Mann Taylor's Home Page
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|There are numerous military forts built across the Sahara (mainly by the French but also by the Italians) during the last century and a bit. The following has been written with the assistance of Colonel Michel Vallet.|
(south of present
day Djanet) was built on the site of the Senussi zawiya on the orders of
Captain Edouard Charlet, the commander of the French detachment which entered
the village of El Mihan, one of four which made up the oasis of Djanet.
Construction was started on 26 November 1911 and the building was occupied
from 3 December 1911. (Today the name Djanet denotes the township established
to the north of the fort.
Miribel (south of El Golea)
was built in 1894 after the capture of El Golea in 1891 by French troops. They
were advance posts intended to protect EI Golea against incursions from Touat
and Gourara and to prepare the way for the annexation of these two regions.
The name Miribel refers to General Miribel of the Algerian troops, who planned the conquest of Touat. 'Fort Mirabelle' as in the above book, is yet another figment of the authors' imagination.
Gardel (north west of Djanet)
replaced the block house in Tigougelt, which stood slightly to the south. It
was built on the site of Zaouatanlaz (called Zaouatallaz on some maps), on the
track between Djanet and Dider. It was given the name of Gardel, the victor
at Essayen, who died on 8 April 1916 on the European Front. Lt. Gabriel Gardel,
led the Ajjer group of the Compagnie Saharienne du Tidikelt under Capt. Charlet.
At Esseyen, near Ghat, on 8 April 1913 he won a notable action against a raiding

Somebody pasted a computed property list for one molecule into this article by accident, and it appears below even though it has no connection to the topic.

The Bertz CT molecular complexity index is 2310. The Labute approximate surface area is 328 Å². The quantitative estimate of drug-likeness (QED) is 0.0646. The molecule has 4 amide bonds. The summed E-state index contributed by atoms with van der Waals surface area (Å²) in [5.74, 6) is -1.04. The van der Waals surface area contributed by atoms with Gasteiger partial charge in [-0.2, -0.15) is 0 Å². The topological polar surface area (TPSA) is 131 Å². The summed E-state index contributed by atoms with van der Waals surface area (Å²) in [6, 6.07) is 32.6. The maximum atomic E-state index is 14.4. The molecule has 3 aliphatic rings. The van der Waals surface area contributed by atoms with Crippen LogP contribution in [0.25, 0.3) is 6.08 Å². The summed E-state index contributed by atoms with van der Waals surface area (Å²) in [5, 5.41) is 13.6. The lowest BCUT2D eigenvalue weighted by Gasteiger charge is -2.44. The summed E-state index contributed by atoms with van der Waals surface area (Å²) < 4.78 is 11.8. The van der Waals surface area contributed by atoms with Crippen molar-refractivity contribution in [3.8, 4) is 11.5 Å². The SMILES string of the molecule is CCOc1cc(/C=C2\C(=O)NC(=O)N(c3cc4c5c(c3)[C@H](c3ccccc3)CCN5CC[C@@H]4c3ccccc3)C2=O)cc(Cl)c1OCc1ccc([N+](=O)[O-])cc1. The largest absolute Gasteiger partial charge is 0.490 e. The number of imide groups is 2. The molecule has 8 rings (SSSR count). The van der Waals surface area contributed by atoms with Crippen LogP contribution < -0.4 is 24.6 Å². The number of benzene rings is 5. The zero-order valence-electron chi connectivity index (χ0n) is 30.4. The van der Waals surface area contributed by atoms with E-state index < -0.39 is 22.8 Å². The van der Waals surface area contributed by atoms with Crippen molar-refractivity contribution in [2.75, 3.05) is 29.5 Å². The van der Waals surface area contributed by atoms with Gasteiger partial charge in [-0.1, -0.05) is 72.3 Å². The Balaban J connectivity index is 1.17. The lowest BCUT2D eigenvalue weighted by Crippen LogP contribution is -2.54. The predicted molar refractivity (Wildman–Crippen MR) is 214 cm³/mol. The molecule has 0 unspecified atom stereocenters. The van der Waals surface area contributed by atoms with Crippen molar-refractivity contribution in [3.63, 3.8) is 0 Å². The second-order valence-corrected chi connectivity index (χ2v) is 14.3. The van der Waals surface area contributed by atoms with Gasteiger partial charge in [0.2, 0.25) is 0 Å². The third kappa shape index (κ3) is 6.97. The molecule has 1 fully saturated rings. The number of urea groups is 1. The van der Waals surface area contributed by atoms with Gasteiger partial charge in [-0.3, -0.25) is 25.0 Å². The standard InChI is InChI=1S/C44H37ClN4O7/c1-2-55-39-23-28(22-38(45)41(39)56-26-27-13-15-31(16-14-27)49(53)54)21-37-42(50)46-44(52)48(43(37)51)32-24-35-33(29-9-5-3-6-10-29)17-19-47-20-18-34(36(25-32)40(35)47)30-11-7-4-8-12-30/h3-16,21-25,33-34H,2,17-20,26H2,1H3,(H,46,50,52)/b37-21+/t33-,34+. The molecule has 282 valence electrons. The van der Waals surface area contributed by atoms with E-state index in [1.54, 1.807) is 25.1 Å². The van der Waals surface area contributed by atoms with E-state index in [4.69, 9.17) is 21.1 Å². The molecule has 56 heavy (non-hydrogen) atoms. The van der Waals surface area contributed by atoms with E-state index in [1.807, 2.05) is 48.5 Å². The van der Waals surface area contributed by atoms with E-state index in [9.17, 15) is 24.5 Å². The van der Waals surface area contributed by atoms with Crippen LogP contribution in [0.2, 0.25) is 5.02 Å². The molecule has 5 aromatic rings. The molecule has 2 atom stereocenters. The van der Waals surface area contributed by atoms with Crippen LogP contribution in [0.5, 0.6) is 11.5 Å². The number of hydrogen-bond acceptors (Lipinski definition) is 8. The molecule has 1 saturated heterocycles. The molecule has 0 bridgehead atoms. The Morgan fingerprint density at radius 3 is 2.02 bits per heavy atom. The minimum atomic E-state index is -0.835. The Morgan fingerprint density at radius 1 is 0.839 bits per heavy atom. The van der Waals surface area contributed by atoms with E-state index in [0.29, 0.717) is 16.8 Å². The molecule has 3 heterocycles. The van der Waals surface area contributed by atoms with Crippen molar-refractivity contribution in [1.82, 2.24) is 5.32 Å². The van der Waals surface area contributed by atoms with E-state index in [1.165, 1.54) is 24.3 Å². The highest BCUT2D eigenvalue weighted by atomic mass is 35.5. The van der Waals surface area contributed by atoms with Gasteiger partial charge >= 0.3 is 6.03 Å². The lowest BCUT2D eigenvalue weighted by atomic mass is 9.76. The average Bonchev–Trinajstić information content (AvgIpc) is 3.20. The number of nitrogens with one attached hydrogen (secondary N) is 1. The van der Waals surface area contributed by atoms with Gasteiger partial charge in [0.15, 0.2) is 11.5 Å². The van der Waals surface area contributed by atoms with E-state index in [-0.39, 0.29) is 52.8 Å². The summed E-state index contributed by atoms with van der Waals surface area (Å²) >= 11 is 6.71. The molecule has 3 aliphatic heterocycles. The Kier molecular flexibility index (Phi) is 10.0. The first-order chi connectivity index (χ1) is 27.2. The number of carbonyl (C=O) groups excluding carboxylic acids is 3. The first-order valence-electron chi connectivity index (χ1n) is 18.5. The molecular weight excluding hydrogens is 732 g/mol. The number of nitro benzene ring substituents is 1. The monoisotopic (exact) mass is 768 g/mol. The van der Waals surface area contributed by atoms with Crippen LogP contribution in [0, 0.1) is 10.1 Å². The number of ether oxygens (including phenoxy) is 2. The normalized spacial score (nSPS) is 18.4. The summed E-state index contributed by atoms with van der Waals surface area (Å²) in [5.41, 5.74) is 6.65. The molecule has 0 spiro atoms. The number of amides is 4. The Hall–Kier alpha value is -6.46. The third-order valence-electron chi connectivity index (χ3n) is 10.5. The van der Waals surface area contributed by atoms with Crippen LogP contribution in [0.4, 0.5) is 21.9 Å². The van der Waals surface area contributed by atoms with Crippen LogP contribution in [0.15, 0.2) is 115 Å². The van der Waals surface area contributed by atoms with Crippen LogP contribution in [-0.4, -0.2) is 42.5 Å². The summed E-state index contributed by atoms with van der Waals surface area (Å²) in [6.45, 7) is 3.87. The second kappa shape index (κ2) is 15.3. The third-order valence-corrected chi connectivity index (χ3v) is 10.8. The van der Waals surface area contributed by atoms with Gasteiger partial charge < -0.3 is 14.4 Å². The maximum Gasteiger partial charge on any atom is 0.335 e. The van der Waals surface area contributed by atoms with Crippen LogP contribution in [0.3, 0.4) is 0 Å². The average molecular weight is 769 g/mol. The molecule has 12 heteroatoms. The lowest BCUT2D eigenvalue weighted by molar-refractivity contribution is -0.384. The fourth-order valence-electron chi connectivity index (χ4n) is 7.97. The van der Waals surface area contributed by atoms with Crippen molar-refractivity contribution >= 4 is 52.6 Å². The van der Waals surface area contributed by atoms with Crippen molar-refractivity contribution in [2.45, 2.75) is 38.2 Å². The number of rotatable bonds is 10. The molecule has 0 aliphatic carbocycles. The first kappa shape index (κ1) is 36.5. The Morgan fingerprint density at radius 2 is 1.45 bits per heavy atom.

party of vastly superior numbers from the Fezzan. He was deeply interested in
the Tuareg, and his copious notes on the Kel Ajjer were finally edited and published
posthumously in 1961. He died in that action in 1916, leaving a young son. His
grandson Louis Gardel is now a well-known author, one of whose recent novel
"Fort Saganne" is based on his grandfather's life. At the time of
Algerian independence, Fort Gardel was renamed Fort Haoues (sometimes spelt
Fort Haouasse). Since the administrative reorganisation of December 1986 this
has been combined with the town of Djanet to form the Daiza of Djanet (Wilaya
153 travellers of the 60s and 70s will of course know Fort Gardel for its wall paintings (plus graffiti) of Snow White and the seven Dwarfssee Happy and Sneezy to the left.
|Fort Laperrine was built in 1927 when Tamarasset was annexed. This fort was for the new Saharan Company of the Hoggar, formed in part from the mobile group from Fort Motylinski, who came from the Saharan Company of Tidikelt (In Salah) and which was just being dissolved. Fort Motylinksi was therefore abandoned. The new fort was given the name of General Laperrine, who had been buried near Père de Foucauld after being killed in an aeroplane accident in 1930 at Anesbarakka, about 130 km to the south of In Guezzam.|
|Fort Flatters (at Temassinine) commemorates the leader of the disastrous 1881 Trans-Saharan Mission. It was established in 1904 near the zawiya of Sidi Moussa at Temassinine where there was a small population of Kel Iforas Tuareg. At that time it was an important staging-post between Illizi and the northern oases; Captain Charlet did much to improve the water supply, and encouraged the Tuareg to grow vegetables and to make leather and embroidered articles for sale in northern markets. There is also a 'redoute' Flatters near In Azaoua well on the Algeria/Niger border. This was a temporary store built by Foureau on his epic journey to Chad at the turn of the century. Many of his camels had died, and so to lighten the load of the remainder he left some stores here while he continued on into the Aïr to find fresh camels.|
|Fort Motylinski was the first French fort in the Ahaggar, built in 1908-9 at Tarhaouhaout, the Tuareg winter grazing area about 40km from Tamanrasset. Captain de Calassanti-Motylinski was a military interpreter, a noted linguist and Arabic scholar who was a friend of Charles de Foucauld. In 1906 he spent some months with de Foucauld in the Ahaggar, and produced a Tamahak grammar. He died in 1907. In April 1916 Père de Foucauld was faced with the threat of attacks by the Senussi, but refused to take refuge in Fort Molylinski, choosing instead to remain with his freed slaves. With the help of French soldiers who were working on the Meniet track, he built a little fort which he called The Castle' and which after his death in December 1916 was called Foucauld's Fort.|
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